What Matters Is What Is True

Dr. William Willimon is a former Methodist Bishop who is now a Professor at Duke Divinity School. He was once voted one of the ten best preachers in the world. Early in his ministry, while he was serving as the pastor of a small congregation in rural Georgia, a relative of one of his members died. Willimon and his wife attended the funeral held in an old-fashioned, rural, Baptist church. Willimon writes: "I had never seen anything like it. The preacher began to preach. He shouted; he flailed his arms. He yelled, 'It's too late for Joe. He's dead. But it ain't too late for you. People drop dead every day. Tomorrow it might be you. Why wait? Give your life to Jesus right now.’”

Willimon goes on to suggest that this was about the worst preaching he had ever heard. It was so simplistic! He fumed and fussed to his wife Patsy, complaining that the preacher had done the worst thing possible for a grieving family—manipulating them with guilt and shame. Patsy agreed, but then she said: “Of course the worst part of it all is that what he said is true.”

Friends, I am a Baptist pastor, but I certainly empathize with Willimon’s reaction. At various times I have felt somewhat embarrassed when other Christians (especially Baptists) present the gospel message in a manner which seems blunt and harsh. I have found myself thinking, “It would sure be nice if these folks were a little more sophisticated and more sensitive to others.” On occasion, I have even felt a bit of pride that my style of preaching is “better” than that of those who do a lot of shouting. Yet, like Dr. Willimon, I also realize that substance is more important than style. Though it is easy to focus on how a message is delivered, what really matters is whether or not the message is true.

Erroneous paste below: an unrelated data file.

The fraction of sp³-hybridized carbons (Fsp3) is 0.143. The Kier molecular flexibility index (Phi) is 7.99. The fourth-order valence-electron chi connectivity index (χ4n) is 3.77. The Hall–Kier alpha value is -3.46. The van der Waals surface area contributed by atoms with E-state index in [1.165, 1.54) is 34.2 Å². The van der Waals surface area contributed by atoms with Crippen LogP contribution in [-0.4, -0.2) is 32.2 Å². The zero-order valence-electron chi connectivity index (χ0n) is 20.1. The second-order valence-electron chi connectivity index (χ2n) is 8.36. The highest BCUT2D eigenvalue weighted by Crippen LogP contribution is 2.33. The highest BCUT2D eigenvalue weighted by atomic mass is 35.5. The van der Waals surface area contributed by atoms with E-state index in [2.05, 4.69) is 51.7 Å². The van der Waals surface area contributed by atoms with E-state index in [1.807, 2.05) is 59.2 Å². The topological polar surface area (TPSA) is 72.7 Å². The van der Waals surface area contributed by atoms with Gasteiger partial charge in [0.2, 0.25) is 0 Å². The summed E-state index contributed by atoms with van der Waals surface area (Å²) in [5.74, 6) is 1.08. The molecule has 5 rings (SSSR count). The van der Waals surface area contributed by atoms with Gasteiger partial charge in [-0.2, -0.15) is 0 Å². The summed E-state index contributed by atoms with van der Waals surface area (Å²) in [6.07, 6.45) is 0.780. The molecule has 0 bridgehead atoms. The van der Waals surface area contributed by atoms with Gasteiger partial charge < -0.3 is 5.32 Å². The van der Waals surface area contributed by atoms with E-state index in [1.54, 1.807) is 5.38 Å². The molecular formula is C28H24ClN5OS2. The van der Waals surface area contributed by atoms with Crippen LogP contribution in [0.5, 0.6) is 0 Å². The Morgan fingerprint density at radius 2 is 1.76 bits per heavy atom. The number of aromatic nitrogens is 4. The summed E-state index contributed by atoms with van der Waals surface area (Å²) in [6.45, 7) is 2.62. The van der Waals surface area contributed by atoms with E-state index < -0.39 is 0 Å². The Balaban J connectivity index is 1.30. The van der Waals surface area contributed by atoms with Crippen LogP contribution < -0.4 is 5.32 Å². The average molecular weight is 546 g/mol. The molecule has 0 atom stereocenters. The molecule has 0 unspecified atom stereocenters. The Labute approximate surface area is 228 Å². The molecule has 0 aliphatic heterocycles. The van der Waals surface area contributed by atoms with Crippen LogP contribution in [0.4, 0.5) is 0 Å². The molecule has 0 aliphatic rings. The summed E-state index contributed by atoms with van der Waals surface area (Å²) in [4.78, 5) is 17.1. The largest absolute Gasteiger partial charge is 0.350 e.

Now, the New Testament does give some important instructions and models to all Christians about how we should communicate the gospel message. We should always want to be clear, rational, relevant, gracious and wise as we seek to persuade others to embrace Jesus Christ as Lord and Savior. Yet, we need to be careful that we do not allow our concerns about proper methods and style to obscure the message God has called us to share.

The Bible tells us (John 3:36) that “Whoever believes in the Son (Jesus) has eternal life, but whoever rejects the Son will not see life for God’s wrath remains on him.” As I read that, I am almost tempted to ask, “John, why are you so blunt? Why do you have to make it sound so black-and-white? I remember, however, that these are not just John’s words, but God’s words as well. I also remember that this is not rocket science. The basic gospel message sounds simple, because it is simple. John puts it in black-and-white terms because the truth really is pretty black-and-white. Those trusting in Jesus Christ will experience eternal life. Those who refuse to do so face eternal separation from God, also known as hell. And friends, that is the truth, no matter how carelessly or carefully we try to package it.
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Dan Erickson